Most modern day compilers emit a warning at compile time for this kind of undefined behavior.

Note: main is the only exception to the rule. If main doesn't have a return statement, the compiler automatically inserts return 0; for you, so it can be safely left out.

Modifying a string literal

char *str = "hello world";
str[0] = 'H';

"hello world" is a string literal, so modifying it gives undefined behaviour.

The initialisation of str in the above example was formally deprecated (scheduled for removal from a future version of the standard) in C++03. A number of compilers before 2003 might issue a warning about this (e.g. a suspicious conversion). After 2003, compilers typically warn about a deprecated conversion.


The above example is illegal, and results in a compiler diagnostic, in C++11 and later. A similar example may be constructed to exhibit undefined behaviour by explicitly permitting the type conversion, such as:

char *str = const_cast<char *>("hello world");
str[0] = 'H'; 

Accessing an out-of-bounds index

It is undefined behavior to access an index that is out of bounds for an array (or standard library container for that matter, as they are all implemented using a raw array):

 int array[] = {1, 2, 3, 4, 5};
 array[5] = 0;  // Undefined behavior

It is allowed to have a pointer pointing to the end of the array (in this case array + 5), you just can't dereference it, as it is not a valid element.

 const int *end = array + 5;  // Pointer to one past the last index
 for (int *p = array; p != end; ++p)
   // Do something with `p`

In general, you're not allowed to create an out-of-bounds pointer. A pointer must point to an element within the array, or one past the end.

Integer division by zero

int x = 5 / 0;    // Undefined behavior

Division by 0 is mathematically undefined, and as such it makes sense that this is undefined behavior.


float x = 5.0f / 0.0f;   // x is +infinity

Most implementation implement IEEE-754, which defines floating point division by zero to return NaN (if numerator is 0.0f), infinity (if numerator is positive) or -infinity (if numerator is negative).

Signed Integer Overflow

int x = INT_MAX + 1;

// x can be anything -> Undefined behavior

If during the evaluation of an expression, the result is not mathematically defined or not in the range of representable values for its type, the behavior is undefined.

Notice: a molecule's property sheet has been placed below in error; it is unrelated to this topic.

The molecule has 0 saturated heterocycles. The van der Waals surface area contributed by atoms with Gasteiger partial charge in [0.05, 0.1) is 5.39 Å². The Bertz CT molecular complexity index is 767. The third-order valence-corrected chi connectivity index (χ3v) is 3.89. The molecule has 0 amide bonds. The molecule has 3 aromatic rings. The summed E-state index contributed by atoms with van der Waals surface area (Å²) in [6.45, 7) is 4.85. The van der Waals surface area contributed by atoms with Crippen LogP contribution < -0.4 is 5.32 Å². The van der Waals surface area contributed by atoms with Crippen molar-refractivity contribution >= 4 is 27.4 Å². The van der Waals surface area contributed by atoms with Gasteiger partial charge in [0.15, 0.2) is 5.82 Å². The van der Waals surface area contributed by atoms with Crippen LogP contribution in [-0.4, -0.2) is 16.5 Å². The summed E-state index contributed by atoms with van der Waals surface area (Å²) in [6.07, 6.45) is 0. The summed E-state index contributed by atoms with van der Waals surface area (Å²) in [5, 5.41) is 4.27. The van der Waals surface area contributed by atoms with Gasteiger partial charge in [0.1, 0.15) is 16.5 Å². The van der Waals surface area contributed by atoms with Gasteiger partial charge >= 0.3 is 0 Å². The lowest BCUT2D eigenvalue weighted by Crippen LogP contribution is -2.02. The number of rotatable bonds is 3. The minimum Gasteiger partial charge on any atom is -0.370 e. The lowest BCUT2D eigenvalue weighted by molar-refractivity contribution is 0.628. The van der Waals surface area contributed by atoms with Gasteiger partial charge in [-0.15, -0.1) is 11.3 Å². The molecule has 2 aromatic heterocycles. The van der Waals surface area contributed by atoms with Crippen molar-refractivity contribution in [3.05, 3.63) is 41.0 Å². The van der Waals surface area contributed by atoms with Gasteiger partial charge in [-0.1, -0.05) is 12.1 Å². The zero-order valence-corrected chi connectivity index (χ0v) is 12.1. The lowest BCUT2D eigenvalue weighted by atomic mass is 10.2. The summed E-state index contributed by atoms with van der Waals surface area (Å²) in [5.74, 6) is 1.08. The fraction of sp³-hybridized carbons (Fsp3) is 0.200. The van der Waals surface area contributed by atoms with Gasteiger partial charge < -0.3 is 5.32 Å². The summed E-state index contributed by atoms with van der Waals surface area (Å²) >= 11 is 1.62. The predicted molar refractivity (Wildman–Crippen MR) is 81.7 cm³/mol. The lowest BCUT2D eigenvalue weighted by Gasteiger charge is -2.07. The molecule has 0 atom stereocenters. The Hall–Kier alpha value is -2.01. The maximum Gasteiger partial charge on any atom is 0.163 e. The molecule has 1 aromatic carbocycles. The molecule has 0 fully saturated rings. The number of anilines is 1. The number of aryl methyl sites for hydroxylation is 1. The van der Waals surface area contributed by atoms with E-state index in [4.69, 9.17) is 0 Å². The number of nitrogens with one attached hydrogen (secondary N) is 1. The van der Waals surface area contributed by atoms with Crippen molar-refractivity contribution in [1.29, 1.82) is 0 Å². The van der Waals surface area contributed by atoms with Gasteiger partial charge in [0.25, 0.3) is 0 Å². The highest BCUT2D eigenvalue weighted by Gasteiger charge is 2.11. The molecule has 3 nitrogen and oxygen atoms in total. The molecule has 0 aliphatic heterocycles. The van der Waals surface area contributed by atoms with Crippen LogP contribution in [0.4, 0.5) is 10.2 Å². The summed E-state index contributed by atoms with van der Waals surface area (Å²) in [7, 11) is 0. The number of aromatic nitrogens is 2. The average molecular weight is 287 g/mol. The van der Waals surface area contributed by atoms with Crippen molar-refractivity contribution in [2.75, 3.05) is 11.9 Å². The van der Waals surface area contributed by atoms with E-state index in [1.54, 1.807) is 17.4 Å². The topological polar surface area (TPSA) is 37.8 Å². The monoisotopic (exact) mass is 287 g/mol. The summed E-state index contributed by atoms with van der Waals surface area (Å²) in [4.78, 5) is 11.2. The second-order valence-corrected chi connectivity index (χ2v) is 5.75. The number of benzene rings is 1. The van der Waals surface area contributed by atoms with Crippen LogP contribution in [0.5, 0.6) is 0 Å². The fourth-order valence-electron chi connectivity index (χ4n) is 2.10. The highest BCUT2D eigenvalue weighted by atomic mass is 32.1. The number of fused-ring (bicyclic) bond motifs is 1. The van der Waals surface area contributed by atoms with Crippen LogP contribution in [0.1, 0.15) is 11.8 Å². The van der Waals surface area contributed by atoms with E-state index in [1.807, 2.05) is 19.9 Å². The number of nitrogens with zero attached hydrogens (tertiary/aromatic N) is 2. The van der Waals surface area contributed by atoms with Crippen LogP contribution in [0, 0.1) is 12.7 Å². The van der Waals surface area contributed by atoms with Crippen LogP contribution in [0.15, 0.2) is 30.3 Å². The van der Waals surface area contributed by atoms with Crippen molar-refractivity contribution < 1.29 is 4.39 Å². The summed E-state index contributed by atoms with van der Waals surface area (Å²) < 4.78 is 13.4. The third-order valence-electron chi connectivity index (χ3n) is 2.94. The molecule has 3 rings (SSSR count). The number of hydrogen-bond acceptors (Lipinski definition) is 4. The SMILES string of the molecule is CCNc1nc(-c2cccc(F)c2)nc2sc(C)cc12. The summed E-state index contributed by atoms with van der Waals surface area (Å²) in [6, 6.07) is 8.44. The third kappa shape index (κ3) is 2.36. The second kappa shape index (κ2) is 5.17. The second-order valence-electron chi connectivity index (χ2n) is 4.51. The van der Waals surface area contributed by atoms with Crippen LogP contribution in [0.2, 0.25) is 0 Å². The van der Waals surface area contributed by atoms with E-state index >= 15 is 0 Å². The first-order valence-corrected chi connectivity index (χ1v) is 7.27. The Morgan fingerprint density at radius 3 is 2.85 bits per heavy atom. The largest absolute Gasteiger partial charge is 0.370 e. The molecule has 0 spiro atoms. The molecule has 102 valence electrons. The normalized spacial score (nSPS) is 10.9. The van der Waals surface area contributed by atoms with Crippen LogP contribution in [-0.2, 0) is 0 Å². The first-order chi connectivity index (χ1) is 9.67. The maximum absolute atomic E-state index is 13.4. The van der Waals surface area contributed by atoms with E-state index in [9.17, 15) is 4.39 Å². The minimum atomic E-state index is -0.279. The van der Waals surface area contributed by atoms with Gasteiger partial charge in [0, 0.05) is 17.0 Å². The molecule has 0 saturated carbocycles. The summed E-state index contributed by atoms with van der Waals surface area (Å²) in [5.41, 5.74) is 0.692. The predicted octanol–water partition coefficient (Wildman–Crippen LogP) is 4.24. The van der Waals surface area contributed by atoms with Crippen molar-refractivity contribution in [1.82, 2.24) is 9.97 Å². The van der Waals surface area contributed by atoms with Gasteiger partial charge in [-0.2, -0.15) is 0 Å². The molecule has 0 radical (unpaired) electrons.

(C++11 Standard paragraph 5/4)

This is one of the more nasty ones, as it usually yields reproducible, non-crashing behavior so developers may be tempted to rely heavily on the observed behavior.

On the other hand:

unsigned int x = UINT_MAX + 1;

// x is 0

is well defined since:

Unsigned integers, declared unsigned, shall obey the laws of arithmetic modulo 2^n where n is the number of bits in the value representation of that particular size of integer.

(C++11 Standard paragraph 3.9.1/4)

Sometimes compilers may exploit an undefined behavior and optimize

signed int x ;
if(x > x + 1)
    //do something

Here since a signed integer overflow is not defined, compiler is free to assume that it may never happen and hence it can optimize away the "if" block

Using an uninitialized local variable

int a;
std::cout << a; // Undefined behavior!

This results in undefined behavior, because a is uninitialised.

It is often, incorrectly, claimed that this is because the value is "indeterminate", or "whatever value was in that memory location before". However, it is the act of accessing the value of a in the above example that gives undefined behaviour. In practice, printing a "garbage value" is a common symptom in this case, but that is only one possible form of undefined behaviour.

Although highly unlikely in practice (since it is reliant on specific hardware support) the compiler could equally well electrocute the programmer when compiling the code sample above. With such a compiler and hardware support, such a response to undefined behaviour would markedly increase average (living) programmer understanding of the true meaning of undefined behaviour - which is that the standard places no constraint on the resultant behaviour.